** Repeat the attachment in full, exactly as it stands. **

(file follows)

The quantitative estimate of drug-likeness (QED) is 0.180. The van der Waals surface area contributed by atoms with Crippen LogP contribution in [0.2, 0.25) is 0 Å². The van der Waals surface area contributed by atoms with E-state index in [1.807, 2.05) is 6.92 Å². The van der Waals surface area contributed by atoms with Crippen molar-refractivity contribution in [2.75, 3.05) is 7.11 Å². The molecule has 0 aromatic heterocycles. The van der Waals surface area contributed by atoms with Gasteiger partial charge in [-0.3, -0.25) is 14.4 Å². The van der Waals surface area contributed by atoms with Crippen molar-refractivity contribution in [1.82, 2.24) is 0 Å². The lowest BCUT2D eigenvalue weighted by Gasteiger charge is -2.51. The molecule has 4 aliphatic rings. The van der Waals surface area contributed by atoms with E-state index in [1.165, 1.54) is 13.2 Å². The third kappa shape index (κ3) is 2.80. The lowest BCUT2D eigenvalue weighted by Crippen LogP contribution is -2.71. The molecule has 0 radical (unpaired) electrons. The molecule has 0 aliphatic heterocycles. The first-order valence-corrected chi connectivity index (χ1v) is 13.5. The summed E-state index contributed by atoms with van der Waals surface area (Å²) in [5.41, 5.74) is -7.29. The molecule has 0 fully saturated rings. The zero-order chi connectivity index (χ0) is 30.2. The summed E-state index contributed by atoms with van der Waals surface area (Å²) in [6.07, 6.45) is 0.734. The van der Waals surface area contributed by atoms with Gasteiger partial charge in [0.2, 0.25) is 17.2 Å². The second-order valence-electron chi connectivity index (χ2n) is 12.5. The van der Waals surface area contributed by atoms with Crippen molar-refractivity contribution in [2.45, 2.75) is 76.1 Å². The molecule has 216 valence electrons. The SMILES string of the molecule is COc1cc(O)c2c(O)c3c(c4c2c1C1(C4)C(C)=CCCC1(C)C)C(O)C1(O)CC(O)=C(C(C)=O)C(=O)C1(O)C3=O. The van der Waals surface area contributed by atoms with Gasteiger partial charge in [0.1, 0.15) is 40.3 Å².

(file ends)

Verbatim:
The quantitative estimate of drug-likeness (QED) is 0.180. The van der Waals surface area contributed by atoms with Crippen LogP contribution in [0.2, 0.25) is 0 Å². The van der Waals surface area contributed by atoms with E-state index in [1.807, 2.05) is 6.92 Å². The van der Waals surface area contributed by atoms with Crippen molar-refractivity contribution in [2.75, 3.05) is 7.11 Å². The molecule has 0 aromatic heterocycles. The van der Waals surface area contributed by atoms with Gasteiger partial charge in [-0.3, -0.25) is 14.4 Å². The van der Waals surface area contributed by atoms with Crippen molar-refractivity contribution in [1.82, 2.24) is 0 Å². The lowest BCUT2D eigenvalue weighted by Gasteiger charge is -2.51. The molecule has 4 aliphatic rings. The van der Waals surface area contributed by atoms with E-state index in [1.165, 1.54) is 13.2 Å². The third kappa shape index (κ3) is 2.80. The lowest BCUT2D eigenvalue weighted by Crippen LogP contribution is -2.71. The molecule has 0 radical (unpaired) electrons. The molecule has 0 aliphatic heterocycles. The first-order valence-corrected chi connectivity index (χ1v) is 13.5. The summed E-state index contributed by atoms with van der Waals surface area (Å²) in [5.41, 5.74) is -7.29. The molecule has 0 fully saturated rings. The zero-order chi connectivity index (χ0) is 30.2. The summed E-state index contributed by atoms with van der Waals surface area (Å²) in [6.07, 6.45) is 0.734. The van der Waals surface area contributed by atoms with Gasteiger partial charge in [0.2, 0.25) is 17.2 Å². The second-order valence-electron chi connectivity index (χ2n) is 12.5. The van der Waals surface area contributed by atoms with Crippen molar-refractivity contribution in [2.45, 2.75) is 76.1 Å². The molecule has 216 valence electrons. The SMILES string of the molecule is COc1cc(O)c2c(O)c3c(c4c2c1C1(C4)C(C)=CCCC1(C)C)C(O)C1(O)CC(O)=C(C(C)=O)C(=O)C1(O)C3=O. The van der Waals surface area contributed by atoms with Gasteiger partial charge in [0.1, 0.15) is 40.3 Å².